How China is losing the world’s trust following its cover-up of the coronavirus crisis
- Beijing failed to go public with the true scale of the pandemic, hampering other nations’ ability to respond in time
- China’s rise on the global stage was made possible by the goodwill of the rest of the world, and trust that had been hard earned should not be so easily squandered
The lacklustre response of the Trump administration to the coronavirus pandemic and its failure to live up to the traditional US role during a global crisis has led some to wonder whether China can fill this void.
While Sino-Russia relations have been growing increasingly intimate under President Xi Jinping and his counterpart Vladimir Putin, Russia closed its direct borders with China in late January and suspended visa-free travel from China on February 2. Iran, a key strategic partner of China, stopped all flights between the two countries on January 31.
Pakistan, also a key partner of China’s, did not repatriate its citizens, but this choice was motivated more by Pakistan’s own public health deficiencies than faith in China’s ability to handle the pandemic.
Even Iran has criticised China for hiding the true extent of the outbreak, with health ministry spokesman Kianush Jahanpur lamenting that its inaccurate data “made a bitter joke with the rest of the world”.
It took China decades of incremental progress to build significant faith within the international system for it to rise to the position as the world’s No 2 superpower. Critical leadership decisions, especially from the reform era under Deng Xiaoping, not only lifted hundreds of millions of Chinese out of poverty, but also helped reintroduce China to the world stage.
But these reforms, and their results, would not have been possible without the engagement and support of the global community. It was not until after relations between Washington and Beijing were normalised under the Jimmy Carter administration in 1979 that Deng announced the start of the reform and opening up initiative.
China’s subsequent rise in the 40 years that followed would not have been possible without the continued exchanges of trade, investment, education, and technological know-how with the West. I know this because I was a part of it; through my work at the Library of Congress, I helped establish some of the first exchanges between students and librarians in the 1970s.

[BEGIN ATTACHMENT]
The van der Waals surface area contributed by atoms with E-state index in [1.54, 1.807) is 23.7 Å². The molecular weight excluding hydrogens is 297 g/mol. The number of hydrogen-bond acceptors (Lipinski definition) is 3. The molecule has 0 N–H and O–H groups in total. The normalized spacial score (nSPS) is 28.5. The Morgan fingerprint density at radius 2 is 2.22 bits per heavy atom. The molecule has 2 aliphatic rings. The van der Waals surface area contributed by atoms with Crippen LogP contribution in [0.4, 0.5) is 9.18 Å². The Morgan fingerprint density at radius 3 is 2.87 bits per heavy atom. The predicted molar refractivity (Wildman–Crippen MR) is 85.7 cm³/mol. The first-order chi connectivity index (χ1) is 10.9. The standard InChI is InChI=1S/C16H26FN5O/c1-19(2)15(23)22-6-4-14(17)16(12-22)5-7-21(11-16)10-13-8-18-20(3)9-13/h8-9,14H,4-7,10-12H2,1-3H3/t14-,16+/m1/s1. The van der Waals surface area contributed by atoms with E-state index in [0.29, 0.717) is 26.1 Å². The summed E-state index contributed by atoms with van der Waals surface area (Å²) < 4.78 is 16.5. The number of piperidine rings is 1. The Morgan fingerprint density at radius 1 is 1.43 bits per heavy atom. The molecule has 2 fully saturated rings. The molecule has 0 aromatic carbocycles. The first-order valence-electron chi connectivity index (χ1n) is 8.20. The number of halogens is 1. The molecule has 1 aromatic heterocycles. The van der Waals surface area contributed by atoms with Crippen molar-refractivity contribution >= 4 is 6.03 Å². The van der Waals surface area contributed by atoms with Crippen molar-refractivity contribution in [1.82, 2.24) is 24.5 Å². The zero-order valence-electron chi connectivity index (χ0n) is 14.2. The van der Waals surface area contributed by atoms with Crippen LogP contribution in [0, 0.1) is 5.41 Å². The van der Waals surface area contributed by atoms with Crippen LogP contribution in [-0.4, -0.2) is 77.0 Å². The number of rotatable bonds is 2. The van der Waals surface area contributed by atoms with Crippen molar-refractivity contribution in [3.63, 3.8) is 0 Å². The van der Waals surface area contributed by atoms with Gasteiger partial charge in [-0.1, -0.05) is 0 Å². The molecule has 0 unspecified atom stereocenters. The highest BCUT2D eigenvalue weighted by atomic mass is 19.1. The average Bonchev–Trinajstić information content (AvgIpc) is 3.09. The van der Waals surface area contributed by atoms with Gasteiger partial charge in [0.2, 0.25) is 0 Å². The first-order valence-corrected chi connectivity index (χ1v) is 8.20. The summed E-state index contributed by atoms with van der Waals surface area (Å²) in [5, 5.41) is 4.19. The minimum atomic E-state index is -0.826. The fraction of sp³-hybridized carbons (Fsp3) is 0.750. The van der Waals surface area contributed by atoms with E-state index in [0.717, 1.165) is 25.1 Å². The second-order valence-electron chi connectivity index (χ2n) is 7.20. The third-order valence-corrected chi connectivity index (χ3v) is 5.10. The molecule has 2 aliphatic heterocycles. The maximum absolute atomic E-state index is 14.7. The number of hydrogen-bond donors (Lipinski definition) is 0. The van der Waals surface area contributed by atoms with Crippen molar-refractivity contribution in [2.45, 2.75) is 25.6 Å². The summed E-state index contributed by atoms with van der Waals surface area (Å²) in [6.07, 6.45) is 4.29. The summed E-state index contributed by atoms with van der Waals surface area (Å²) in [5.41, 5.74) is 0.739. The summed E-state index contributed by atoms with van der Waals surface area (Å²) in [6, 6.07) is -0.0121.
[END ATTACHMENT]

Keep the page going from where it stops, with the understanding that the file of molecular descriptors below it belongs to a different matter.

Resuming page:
The trust that was the foundation of these exchanges did not come out of nowhere; it was built slowly, brick by brick, through the careers of countless diplomats, academics and government officials. It was cultivated by journalists, whose reports from China helped shape public perception in their home countries and strengthened support for further engagement.
The Tiananmen Square crackdown in 1989 wrought a significant blow to this foundation of trust, but did not shatter it; in little more than a decade after the tragedy, president Bill Clinton was paving the way for China’s entrance into the World Trade Organisation, which only further cemented China’s rise to become the world’s second-largest economy.
The unexpected tumult that followed in September 2001 brought about new opportunities for US-China cooperation in the global “war on terror”, and throughout the 2000s China continued to seek greater leadership opportunities on the global stage.
Trust was a key component in China’s rise. Some of this trust was perhaps overly optimistic and naive, but the foundation of it was painstakingly built and earned. This trust was compromised before the coronavirus pandemic, but these cracks have splintered into chasms.
How can Britain, or any country, trust China to provide critical components for its 5G infrastructure when it could not trust Beijing to provide accurate information about a public health crisis?
The generation now leading China does not remember the country before 1949. They did not experience how the US and China worked together during World War II in their united fight against Japan.
The younger generation in China does not remember the country before normalisation with the US and before Deng’s reforms. They may take for granted the trust that these changes were predicated on and that has been fundamentally compromised by the coronavirus pandemic.
This is an issue entirely separate from blame over the virus’ origin. Regardless of how the virus started, Xi’s and his government’s penchant for secrecy has compromised the health, safety and economic stability of his own people and of the world.
Xi may try to control his people’s response to his ineptitude through propaganda and censorship, but the rest of the world will not as easily forget. He will need a new approach – and better advisers – to help rebuild the trust that has been lost.
Chi Wang, a former head of the Chinese section of the US Library of Congress, is president of the US-China Policy Foundation
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